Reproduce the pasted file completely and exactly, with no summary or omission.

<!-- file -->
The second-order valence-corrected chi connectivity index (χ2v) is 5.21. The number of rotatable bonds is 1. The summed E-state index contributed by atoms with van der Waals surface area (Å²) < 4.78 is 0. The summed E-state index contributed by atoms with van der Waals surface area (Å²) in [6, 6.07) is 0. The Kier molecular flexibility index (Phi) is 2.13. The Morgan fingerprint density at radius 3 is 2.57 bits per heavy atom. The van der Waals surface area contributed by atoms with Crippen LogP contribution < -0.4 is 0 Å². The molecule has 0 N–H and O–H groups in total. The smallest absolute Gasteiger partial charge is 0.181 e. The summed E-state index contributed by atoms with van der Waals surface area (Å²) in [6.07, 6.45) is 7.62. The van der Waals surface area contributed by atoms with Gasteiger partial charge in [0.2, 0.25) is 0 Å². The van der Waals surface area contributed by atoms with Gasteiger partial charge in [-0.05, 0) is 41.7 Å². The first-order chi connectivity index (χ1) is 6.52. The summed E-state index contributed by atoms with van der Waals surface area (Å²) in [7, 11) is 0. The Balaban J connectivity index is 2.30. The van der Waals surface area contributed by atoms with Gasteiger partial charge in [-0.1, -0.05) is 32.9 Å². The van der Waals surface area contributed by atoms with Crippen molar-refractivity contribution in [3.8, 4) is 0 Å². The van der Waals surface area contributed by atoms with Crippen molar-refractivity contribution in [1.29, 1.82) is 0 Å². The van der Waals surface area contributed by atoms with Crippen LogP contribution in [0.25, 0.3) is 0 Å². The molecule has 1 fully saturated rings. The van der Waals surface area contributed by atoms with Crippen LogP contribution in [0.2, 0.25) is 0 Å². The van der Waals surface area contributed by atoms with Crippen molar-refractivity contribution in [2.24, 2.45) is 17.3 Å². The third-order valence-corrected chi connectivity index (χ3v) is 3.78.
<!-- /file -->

The second-order valence-corrected chi connectivity index (χ2v) is 5.21. The number of rotatable bonds is 1. The summed E-state index contributed by atoms with van der Waals surface area (Å²) < 4.78 is 0. The summed E-state index contributed by atoms with van der Waals surface area (Å²) in [6, 6.07) is 0. The Kier molecular flexibility index (Phi) is 2.13. The Morgan fingerprint density at radius 3 is 2.57 bits per heavy atom. The van der Waals surface area contributed by atoms with Crippen LogP contribution < -0.4 is 0 Å². The molecule has 0 N–H and O–H groups in total. The smallest absolute Gasteiger partial charge is 0.181 e. The summed E-state index contributed by atoms with van der Waals surface area (Å²) in [6.07, 6.45) is 7.62. The van der Waals surface area contributed by atoms with Gasteiger partial charge in [0.2, 0.25) is 0 Å². The van der Waals surface area contributed by atoms with Gasteiger partial charge in [-0.05, 0) is 41.7 Å². The first-order chi connectivity index (χ1) is 6.52. The summed E-state index contributed by atoms with van der Waals surface area (Å²) in [7, 11) is 0. The Balaban J connectivity index is 2.30. The van der Waals surface area contributed by atoms with Gasteiger partial charge in [-0.1, -0.05) is 32.9 Å². The van der Waals surface area contributed by atoms with Crippen molar-refractivity contribution in [3.8, 4) is 0 Å². The van der Waals surface area contributed by atoms with Crippen molar-refractivity contribution in [1.29, 1.82) is 0 Å². The van der Waals surface area contributed by atoms with Crippen LogP contribution in [0.25, 0.3) is 0 Å². The molecule has 1 fully saturated rings. The van der Waals surface area contributed by atoms with Crippen LogP contribution in [0.2, 0.25) is 0 Å². The van der Waals surface area contributed by atoms with Crippen molar-refractivity contribution in [2.24, 2.45) is 17.3 Å². The third-order valence-corrected chi connectivity index (χ3v) is 3.78.